Resolution limits, owing to light diffraction, have always been a major problem in analyzing microscopic images. A good approximation of the resolution is full width at half-maximum of the point spread function, and a precise wide-field microscope with high numerical aperture.
Super-resolution microscopy is a kind of light microscopy, which captures images with a higher resolution than the diffraction limit. It is broadly classified into two categories, true super-resolution techniques, which capture information within evanescent waves, and functional super-resolution techniques, which employ experimental techniques to reconstruct a super-resolution image.
True subwavelength imaging techniques are those that utilize near field scanning optical microscopy, the Pendry Superlens, the 4Pi Microscope, and the structured illumination microscopy technologies. Functional super-resolution microscopy, on the other hand, is divided into two major groups; deterministic super-resolution, including stimulated emission depletion microscopy, ground-state depletion microscopy, and saturated structured illumination microscopy; and stochastical super-resolution, including photo-activated localization microscopy, fluorescence photo-activated localization microscopy, etc.
Development of Super-Resolution Microscopy
The first theoretical idea of breaking the barrier of resolution limits imposed by light diffraction, using a 4Pi microscope, were developed in 1978. The 4Pi microscope was used as a confocal laser scanning fluorescence microscope, where the light is focused to a common point from all sides to scan the object by the combination of point-by-point excitation, and point-by-point detection. In recent years, scientists have managed to overcome this limit and build super-resolution devices, including, for example, stimulated emission depletion microscopy confocal microscopes.
Applications of Super-Resolution Microscopy
Developments in stimulated emission depletion technology, which were first limited to bright and stable fluorescent dyes, like Atto®647N and Atto®594, more recently enabled visualization of fluorescent proteins in live specimens. With these advancements in technology, the gain of resolution once limited to fixed tissue can also be achieved in live specimens. In addition, STED is the most direct method to visualize the reorganization of dynamic protein, as it can penetrate tissue and allow fast image acquisition.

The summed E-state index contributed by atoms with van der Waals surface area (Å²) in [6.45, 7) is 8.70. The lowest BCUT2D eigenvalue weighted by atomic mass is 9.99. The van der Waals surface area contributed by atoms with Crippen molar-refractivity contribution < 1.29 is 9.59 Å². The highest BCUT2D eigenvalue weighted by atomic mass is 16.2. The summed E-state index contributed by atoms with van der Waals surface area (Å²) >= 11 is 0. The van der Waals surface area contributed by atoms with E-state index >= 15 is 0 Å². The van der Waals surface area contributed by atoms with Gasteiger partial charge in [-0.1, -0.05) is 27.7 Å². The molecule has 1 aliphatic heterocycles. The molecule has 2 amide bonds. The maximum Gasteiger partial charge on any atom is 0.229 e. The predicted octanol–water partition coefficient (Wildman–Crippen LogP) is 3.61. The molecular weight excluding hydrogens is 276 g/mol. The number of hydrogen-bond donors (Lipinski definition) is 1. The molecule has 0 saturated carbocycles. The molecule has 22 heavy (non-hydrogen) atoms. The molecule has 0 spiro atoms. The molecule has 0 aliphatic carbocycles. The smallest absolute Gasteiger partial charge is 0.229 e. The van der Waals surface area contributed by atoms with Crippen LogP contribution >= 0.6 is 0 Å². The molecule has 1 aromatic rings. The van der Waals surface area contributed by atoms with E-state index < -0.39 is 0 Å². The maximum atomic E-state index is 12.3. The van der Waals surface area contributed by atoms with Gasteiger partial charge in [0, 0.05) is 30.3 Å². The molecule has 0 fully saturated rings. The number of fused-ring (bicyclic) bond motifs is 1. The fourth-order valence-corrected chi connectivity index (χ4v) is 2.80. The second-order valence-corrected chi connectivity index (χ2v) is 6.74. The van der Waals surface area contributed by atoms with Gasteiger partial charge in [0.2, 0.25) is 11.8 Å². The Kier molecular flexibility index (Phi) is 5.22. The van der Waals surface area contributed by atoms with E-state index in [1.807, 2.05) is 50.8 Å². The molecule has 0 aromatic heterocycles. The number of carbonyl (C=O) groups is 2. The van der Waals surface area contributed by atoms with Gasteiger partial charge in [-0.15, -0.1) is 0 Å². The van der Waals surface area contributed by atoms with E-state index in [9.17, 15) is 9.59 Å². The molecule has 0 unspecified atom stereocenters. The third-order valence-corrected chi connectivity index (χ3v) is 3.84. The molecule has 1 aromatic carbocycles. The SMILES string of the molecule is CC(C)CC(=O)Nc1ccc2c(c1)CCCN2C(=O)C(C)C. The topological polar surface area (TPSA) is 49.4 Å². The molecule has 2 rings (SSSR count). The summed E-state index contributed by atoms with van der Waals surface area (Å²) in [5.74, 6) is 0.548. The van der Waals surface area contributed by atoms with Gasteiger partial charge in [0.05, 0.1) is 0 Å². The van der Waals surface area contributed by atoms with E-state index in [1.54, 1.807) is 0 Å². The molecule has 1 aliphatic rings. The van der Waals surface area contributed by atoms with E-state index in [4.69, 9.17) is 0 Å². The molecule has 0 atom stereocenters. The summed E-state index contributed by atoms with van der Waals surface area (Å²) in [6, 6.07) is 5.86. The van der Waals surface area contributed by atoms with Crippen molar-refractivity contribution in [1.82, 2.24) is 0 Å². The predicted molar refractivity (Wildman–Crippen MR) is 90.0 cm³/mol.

Also, super-resolution microscopes allow researchers to obtain detailed close-up images of microbes, including the malaria virus and HIV, which are too small to be properly observed using existing microscopes. The high-definition images provided by this microscope will significantly improve scientists’ understanding of how microbes affect the immune system, and how immune cells identify and kill cancer cells. It also enables scientists to study the replication of influenza virus genes in infected cultures or tissues, and introduce new antiviral chemotherapies for controlling influenza.
Advantages of Super-Resolution Microscopy
The key benefits of super-resolution microscopy include the following:
- It can study subcellular architecture and dynamics at the nanoscale
- It combines intrinsic optical sectioning capability with fast data acquisition, and dual-color super-resolution
- It can capture molecules in motion
- It can easily carry out live-cell imaging and colocalization studies
- It can resolve details smaller than 50nm quickly
- It works with standard fluorophores, like Oregon Green 488 and Alexa 488
- With the adoption of suppressed motion technology, it can minimize drift for accurate localization of molecules
- It is user-friendly and suitable for widefield microscopy applications
Some of the best optical devices have only revealed structures of approximately 200nm, and those below the limit have not been directly observed. Unfortunately, most of the cellular organelles involved in physiologically important processes are often below the limiting threshold of 200nm. Although conventional fluorescence microscopy has several advantages, the technique is limited in ultrastructural investigations, owing to the resolution limit set by the light diffraction.
Super-resolution microscopy is a complementary technology to conventional electron microscopy and light microscopy. It is a rapidly advancing field, and new kinds of super-resolution microscopes are continuously emerging. To date, a number of novel super-resolution technologies, like stimulated emission depletion microscopy, stochastic optical reconstruction microscopy, and structured illumination microscopy, have been employed to overcome the diffraction limit in the past years. These techniques have achieved improved lateral resolution more than an order of magnitude below that imposed by the diffraction limit. However, each method has its own set of limitations.
Sources and Further Reading